Your drinking may be more dangerous than you think

Around one in five of us regularly drink at levels that pose a risk to our health and this is not just from heavy drinking. Around 83% of people who regularly drink above the guidelines don't know that their drinking is risky.

Currently in the UK, a heavy or 'higher-risk drinker' is a man who regularly drinks more than 8 units of alcohol a day (about 4 pints or 2 and a half large glasses of wine) or 50 units a week.

Or, for women, it is those who are regularly drinking more than 6 units a day (3 pints or 2 large glasses of wine) or 35 units a week.

However, if you are not drinking at these higher-risk levels, you may still be drinking at levels that put you at risk. Increasing-risk drinking for a man is regularly drinking more than 3-4 units a day (around 2 pints or just over 1 large glass of wine), or for a woman, regularly drinking more than 2-3 units a day (around 1 pint or 1 large glass of wine).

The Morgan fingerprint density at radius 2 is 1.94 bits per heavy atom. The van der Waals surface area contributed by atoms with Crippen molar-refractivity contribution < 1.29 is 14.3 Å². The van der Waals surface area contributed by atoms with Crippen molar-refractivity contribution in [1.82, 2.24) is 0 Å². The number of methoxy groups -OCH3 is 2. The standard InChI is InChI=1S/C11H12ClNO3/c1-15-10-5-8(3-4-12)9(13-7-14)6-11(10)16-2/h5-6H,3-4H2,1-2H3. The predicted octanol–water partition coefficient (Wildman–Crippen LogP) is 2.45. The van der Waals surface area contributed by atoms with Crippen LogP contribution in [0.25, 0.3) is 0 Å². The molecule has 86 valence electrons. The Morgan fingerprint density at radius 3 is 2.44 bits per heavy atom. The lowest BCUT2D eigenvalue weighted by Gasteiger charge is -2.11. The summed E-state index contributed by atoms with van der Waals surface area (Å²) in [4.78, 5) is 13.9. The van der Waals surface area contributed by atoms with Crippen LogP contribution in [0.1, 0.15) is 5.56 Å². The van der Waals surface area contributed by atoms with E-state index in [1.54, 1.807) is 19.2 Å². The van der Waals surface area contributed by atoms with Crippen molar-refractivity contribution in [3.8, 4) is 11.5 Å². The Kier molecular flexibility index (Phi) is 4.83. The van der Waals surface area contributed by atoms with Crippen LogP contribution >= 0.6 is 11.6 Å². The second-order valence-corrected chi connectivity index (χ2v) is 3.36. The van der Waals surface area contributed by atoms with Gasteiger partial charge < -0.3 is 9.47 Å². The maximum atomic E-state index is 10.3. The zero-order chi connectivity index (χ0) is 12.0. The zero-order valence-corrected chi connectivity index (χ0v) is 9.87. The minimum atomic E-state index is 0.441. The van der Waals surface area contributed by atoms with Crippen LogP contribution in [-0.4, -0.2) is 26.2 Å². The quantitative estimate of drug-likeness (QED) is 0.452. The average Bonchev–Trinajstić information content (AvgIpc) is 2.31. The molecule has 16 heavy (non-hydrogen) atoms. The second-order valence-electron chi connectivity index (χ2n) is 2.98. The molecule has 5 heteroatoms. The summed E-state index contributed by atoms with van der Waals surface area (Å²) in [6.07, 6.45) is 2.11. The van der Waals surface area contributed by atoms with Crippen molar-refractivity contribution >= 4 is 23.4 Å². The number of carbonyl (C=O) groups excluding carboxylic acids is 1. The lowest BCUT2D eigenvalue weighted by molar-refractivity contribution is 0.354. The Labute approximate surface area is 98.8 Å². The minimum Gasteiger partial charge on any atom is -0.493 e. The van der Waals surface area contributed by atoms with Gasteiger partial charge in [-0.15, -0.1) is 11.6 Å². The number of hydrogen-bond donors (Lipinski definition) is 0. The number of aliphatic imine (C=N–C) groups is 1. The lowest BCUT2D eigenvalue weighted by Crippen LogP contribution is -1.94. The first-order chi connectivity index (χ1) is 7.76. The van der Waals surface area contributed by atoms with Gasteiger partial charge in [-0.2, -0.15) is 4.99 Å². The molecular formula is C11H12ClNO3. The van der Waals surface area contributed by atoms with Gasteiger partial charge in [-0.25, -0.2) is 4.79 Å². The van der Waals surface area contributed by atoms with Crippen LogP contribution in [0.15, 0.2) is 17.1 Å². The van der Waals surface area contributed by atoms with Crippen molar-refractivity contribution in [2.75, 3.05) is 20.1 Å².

By regularly drinking we mean drinking this amount most or every day.

These guidelines help people be clear about the units of alcohol they are consuming, as a way to understand and measure their level of drinking - whether it's in a can, bottle or pint glass.

The UK's Department of Health keeps these guidelines up to date in light of the latest scientific evidence, and in fact the Chief Medical Officer is currently reviewing all the guidelines on drinking.